The Acts of the Legislature of the Province of New Brunswick dealing with this School, and some records still to be found in the Office of the Board of Education at Fredericton, give some small degree of information respecting the establishment and working of the Charlotte County Grammar School, but the events and facts that would have been most interesting to records in a properly prepared history of the school, have been allowed to perish and be forever lost, in the passing of the older generations of St. Andrews’ people, without in any form leaving behind them a record of the knowledge they had on that subject; which is quite as painfully true of many important events connected with the Torn of St. Andrews, it first settlement, its commercial growth and development, its ups and down as an industrial centre, and its transformation into Canada’s greatest summer playground.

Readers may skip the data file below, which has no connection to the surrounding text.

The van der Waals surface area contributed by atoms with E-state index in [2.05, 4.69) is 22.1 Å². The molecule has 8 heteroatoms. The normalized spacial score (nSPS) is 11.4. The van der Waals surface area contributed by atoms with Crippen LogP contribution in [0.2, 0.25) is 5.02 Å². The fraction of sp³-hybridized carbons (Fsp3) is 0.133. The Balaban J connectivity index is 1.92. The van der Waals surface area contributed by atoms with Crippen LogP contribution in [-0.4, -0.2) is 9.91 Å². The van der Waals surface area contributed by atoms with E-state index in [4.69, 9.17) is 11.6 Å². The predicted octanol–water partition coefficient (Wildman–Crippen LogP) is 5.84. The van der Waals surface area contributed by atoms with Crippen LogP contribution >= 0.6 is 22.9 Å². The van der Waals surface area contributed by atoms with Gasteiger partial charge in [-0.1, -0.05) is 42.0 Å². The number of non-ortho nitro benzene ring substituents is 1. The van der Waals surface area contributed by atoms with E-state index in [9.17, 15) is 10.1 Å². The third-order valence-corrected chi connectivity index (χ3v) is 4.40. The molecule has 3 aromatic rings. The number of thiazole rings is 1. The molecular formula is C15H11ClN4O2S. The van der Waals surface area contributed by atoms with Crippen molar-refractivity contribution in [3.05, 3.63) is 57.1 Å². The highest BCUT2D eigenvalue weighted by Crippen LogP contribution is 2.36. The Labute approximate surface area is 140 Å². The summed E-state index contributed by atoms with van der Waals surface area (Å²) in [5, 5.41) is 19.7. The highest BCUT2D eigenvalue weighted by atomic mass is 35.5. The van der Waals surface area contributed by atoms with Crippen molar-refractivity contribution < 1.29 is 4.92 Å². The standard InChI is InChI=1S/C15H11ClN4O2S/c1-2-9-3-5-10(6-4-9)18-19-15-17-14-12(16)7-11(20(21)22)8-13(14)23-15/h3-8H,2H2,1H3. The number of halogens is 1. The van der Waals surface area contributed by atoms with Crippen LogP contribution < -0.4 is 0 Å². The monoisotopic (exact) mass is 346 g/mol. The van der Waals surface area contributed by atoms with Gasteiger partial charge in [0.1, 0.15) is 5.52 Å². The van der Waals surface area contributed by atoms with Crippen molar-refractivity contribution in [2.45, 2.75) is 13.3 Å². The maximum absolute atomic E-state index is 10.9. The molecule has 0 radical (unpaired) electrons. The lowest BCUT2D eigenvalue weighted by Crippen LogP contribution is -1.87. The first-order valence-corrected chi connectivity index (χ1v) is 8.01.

At attempt at this date to gather material for a proper historical sketch of the charlotte County grammar School, convinces one very forcibly of the fatality of delay, and it is surprising how very little information is now at hand from which to complete a connected tale of this ancient establishment. Records that give any information along the required lines are indeed very scarce, and the older people from whom so much valuable information could have been obtained and preserved have passed along to that Country, from whose bourne no traveler ever returns.